New Delhi: Contrary to speculation, India is not seeking any third-party mediation in peace talks with China, both at the diplomatic and political level, government sources said Saturday, adding that it is totally against any such step.
“We have made it clear to all relevant parties that we are not for any kind of third-party intervention. That has been our consistent stand,” a government source told ThePrint.
Sources further said that while talks are already on with China, there is still a “trust deficit” and the Indian military has been operationally deployed to deal with any kind of incident at the Line of Actual Control (LAC).
The 14th round of military talks between India and China are scheduled to be held on 12 January to ease tensions that erupted between the two sides in April 2020.
Since then, while disengagement has taken place at multiple points in Eastern Ladakh, both sides continue to amass large numbers of troops and equipment.
No India-China bilateral talks scheduled
In the past, both Defence Minister Rajnath Singh and External Affairs Minister S Jaishankar had met their Chinese counterparts in Russia in 2020.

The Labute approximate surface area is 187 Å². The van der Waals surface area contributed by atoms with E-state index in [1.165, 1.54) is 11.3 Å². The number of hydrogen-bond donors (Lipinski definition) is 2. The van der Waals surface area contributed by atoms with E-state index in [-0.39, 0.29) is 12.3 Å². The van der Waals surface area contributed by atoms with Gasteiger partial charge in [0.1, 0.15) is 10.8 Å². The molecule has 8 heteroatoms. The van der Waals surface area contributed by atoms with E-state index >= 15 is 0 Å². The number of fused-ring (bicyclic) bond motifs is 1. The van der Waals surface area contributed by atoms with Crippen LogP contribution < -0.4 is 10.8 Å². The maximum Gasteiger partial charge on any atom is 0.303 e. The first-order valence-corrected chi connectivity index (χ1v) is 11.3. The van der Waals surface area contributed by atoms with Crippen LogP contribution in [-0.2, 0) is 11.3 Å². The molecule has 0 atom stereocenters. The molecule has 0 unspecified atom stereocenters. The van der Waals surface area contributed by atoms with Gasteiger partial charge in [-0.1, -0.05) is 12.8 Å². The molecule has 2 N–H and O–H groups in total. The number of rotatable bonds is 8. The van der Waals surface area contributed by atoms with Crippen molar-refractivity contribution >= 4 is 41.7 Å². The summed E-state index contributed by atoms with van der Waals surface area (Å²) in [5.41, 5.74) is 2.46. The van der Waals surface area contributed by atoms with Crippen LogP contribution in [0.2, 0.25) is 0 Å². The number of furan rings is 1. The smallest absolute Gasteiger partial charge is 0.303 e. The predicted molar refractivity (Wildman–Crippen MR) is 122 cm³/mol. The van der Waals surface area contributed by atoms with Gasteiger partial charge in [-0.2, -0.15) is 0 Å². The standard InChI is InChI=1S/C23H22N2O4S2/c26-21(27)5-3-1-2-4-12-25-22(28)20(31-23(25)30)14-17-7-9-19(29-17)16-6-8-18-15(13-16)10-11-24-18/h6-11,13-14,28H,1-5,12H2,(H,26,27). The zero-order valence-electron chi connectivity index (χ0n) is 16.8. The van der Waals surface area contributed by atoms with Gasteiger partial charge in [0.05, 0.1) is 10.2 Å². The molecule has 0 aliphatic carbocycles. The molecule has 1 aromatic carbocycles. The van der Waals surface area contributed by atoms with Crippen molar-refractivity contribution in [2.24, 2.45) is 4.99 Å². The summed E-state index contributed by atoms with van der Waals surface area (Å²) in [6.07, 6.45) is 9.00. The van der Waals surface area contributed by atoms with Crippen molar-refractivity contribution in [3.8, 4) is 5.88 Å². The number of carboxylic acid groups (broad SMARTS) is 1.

Incidentally, Singh had played host to his Chinese counterpart at the same hotel where the Indian delegation was staying, in September that year.
Sources said that India has no qualms about talking to the Chinese side, though no bilateral talks are planned as of now.
Indian troops prepared ‘for any eventuality’
Underlining that there is a “trust deficit”, government sources said that India is not being taken in by any words or promises made by the Chinese.
While hoping that LAC tensions would dissipate through talks, sources further said that adequate troops and equipment are in place to deal with any kind of eventuality.
Last month, the defence minister had emphasised the need to develop border areas in “today’s uncertain environment when the possibility of any kind of conflict cannot be ruled out”.
During talks with his Russian counterpart in India last month, Singh had underlined that India’s defence challenges are “legitimate, real, immediate” and hence New Delhi seeks partners who are “sensitive and responsive to expectations and requirements”.
(Edited by Gitanjali Das)